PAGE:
China’s capitalist counterpart, however, spent much of the pandemic levying even more extensive sanctions against some of the nations hardest hit by the virus, including Iran and Venezuela. The United States is more than willing to use the virus as a weapon.
In the light of China’s comparative success, it is impossible to read American failure as anything but a conscious choice. The daily death count in the United States has surpassed the total number killed in the 9/11 attack of 2001.
Following 9/11, the United States ransacked Iraq and Afghanistan, launched an endless global war, and basically rewrote large sections of their domestic law. With the death of 9/11 happening every day, but with no solution that would feed the US military industrial complex, there is nothing to be done.
A Feature, not a Bug, of the American State
To the hundreds of thousand of Americans who have died of COVID-19, the government’s response was a catastrophic failure.
Although, describing the undertaking as having failed or the US as being a “failed” state would require believing that “success” –defined by people surviving this pandemic as living peaceful lives and having their basic needs met– was ever truly the goal.
Even the massive $900 billion COVID-19 relief package contained tens of millions of dollars “for democracy programs for Venezuela” (read: the continued funding of Guaido’s efforts to overthrow the Venezuelan government). This spending could never be justified by a state taking this pandemic, or their own population, seriously.
Marxist scholar and Indian parliamentarian Sitaram Yechury handily summarizes the dynamic:
“It boils down to the question of who controls the state or whose class rule it is. Under bourgeois class rule, it is profit indicators that are the driving force. Under working class rule, it is society’s responsibilities that are the priorities.”Sitaram Yechury, Economy: Reforms for Restoration of Capitalism
Society’s responsibilities surely do not seem to be the priority of the United States government. Needing to call upon tens of thousands of National Guard troops to defend your capital city from the supporters of the former President as COVID-19 vaccines expire, unused, across the country certainly seem like markers of state “fragility.”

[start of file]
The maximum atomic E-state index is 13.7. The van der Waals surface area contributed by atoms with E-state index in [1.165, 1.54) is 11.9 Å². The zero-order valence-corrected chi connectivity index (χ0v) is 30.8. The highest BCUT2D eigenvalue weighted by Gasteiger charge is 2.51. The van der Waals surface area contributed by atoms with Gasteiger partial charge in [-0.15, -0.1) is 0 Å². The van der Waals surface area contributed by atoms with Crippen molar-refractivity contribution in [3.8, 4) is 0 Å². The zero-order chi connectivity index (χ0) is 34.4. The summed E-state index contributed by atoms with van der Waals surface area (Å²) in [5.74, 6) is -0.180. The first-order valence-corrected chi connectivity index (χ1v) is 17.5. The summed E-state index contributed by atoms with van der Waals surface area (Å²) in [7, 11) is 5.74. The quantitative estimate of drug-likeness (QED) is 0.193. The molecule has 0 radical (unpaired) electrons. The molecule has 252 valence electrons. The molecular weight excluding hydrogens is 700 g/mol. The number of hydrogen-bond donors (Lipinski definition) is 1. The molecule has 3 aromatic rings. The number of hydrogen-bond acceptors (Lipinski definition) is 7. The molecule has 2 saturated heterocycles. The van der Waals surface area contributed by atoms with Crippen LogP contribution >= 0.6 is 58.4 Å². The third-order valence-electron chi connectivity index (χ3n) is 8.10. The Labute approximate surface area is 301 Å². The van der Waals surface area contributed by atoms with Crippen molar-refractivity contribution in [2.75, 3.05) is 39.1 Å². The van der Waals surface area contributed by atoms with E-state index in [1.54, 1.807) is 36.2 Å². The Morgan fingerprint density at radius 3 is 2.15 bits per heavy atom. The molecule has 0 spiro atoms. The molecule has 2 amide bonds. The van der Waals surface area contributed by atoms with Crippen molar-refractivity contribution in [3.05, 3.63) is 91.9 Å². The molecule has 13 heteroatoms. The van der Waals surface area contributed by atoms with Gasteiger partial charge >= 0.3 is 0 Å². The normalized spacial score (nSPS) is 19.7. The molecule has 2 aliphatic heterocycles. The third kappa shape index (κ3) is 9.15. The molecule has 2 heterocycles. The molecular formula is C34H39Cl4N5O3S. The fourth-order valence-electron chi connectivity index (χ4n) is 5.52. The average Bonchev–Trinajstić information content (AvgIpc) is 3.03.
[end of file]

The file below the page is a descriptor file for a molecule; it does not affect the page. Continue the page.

Now, however, the Americans have President Joe Biden and Vice-President Kamala Harris. Surely their steady leadership will prove a boon. The new administration and their supporters are already proposing what can only be described as a “woke” Patriot Act, The Domestic Terrorism Prevention Act. Its proponents are already asking if the United States needs a domestic spy agency to hunt down domestic extremists.
Empowering the FBI, or any corner of the American security apparatus, to fight white supremacy is a contradiction in terms. From hunting Martin Luther King Jr. to weeding out communists, the FBI has a sordid history of dealing with dissent. The conspiracy-minded crackpots who stumbled into Washington, with the assistance (or at least without the resistance) of police will inspire a new crackdown on civil liberties.
The team’s plan for American healthcare is equally uninspired. Even as the country is hammered by a pandemic, Biden insists he would veto any bill proposing universal healthcare for Americans, instead relying on the same private healthcare system that left the US so vulnerable (or fragile) to begin with.
The contradiction of protecting public health amidst a crisis, and ensuring the profitability of the healthcare industry is unresolvable. Given Biden’s record, it’s clear which he will pick.
Biden’s proposals lean into the exact type of neoliberalism that has crippled American healthcare, and bolster the already bloated and deadly national security state. As right-wing cultists breach the Capitol building in Washington, and vaccine distribution continues to lag amidst a mounting death toll, there is little cause for celebration in the empire as Biden begins his rule.
However, Thomas Friedman, New York Times writer and enthusiastic cheerleader of America’s war against Iraq, wants Americans to look to the future with a childish optimism: “I honestly think we can again be our best selves, but it’s on all of us to make it happen.
”What makes him say this? Certainly not Joe Biden’s record or his 2020 victory. And as the American Lieutenant Nately is reminded in Joseph Heller’s Catch-22, “Rome was destroyed, Greece was destroyed, Persia was destroyed, Spain was destroyed. All great countries are destroyed. Why not yours? How much longer do you really think your own country will last? Forever?”